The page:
Design and Characterization of the CLoVER Transducer for Structural Health Monitoring

Student : Ken Salas

Sponsor : AFOSR


Structural health monitoring (SHM) is an integral part of damage prognosis systems. Guided wave (GW) testing methods are attractive for this application due to the ability of GWs to travel over long distances with little attenuation and their sensitivity to different damage types. The Composite Long-range Variable-direction Emitting Radar (CLoVER) transducer was developed as an alternative concept for efficient damage interrogation and GW excitation in GW based SHM systems. The major contributions to date are:

  • Designed and fabricated a new GW transducer, with wedge-shaped sections arranged in a circular array
  • The novel geometry produces larger actuation amplitudes than traditional ring configurations, and can interrogate a complete 360 degree range from a central location.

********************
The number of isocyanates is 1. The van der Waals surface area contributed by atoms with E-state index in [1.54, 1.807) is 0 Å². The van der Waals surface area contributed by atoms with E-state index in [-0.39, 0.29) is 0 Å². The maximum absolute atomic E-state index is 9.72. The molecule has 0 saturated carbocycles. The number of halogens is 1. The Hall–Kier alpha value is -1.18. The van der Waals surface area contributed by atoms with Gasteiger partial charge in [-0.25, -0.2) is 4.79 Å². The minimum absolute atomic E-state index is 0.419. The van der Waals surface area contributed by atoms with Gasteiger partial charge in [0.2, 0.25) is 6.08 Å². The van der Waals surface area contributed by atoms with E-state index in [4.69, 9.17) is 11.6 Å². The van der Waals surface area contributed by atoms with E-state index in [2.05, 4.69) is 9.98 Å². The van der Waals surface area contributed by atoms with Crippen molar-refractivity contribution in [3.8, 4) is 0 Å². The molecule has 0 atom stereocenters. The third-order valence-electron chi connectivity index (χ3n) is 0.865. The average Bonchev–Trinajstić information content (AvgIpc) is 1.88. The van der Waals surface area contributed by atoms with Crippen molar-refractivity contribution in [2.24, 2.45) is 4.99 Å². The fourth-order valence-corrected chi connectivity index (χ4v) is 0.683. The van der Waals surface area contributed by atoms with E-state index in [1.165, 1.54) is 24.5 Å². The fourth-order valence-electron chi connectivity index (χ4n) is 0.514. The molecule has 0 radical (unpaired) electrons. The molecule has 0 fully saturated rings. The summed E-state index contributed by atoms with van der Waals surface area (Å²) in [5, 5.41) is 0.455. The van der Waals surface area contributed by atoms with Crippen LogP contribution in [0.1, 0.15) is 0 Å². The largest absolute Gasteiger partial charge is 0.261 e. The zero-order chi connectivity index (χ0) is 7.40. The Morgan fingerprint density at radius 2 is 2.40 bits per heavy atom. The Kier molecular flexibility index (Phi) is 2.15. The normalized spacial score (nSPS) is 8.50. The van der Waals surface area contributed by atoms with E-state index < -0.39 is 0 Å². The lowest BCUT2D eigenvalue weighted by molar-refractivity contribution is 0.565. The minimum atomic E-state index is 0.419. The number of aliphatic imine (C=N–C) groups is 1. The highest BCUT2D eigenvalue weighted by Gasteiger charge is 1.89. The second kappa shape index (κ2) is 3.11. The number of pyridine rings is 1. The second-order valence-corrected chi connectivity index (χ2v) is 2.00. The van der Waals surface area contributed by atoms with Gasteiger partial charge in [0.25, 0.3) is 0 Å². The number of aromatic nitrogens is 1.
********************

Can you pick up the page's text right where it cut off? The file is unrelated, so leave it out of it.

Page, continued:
• Experimentally simulated the proposed damage interrogation approach using concentrated masses to represent damage. CLoVER sectors were successful in identifying damage primarily within their azimuthal range, signifying efficient use of excitation energy.
Damage interrogation approach used with CLoVER transducers.
Out-of-plane displacement field for A0 mode at a frequency thickness product of 208 kHz-mm.
Sample interdigitated electrode pattern used in CLoVER transducers.
Strain performance comparison among different piezo composite transducers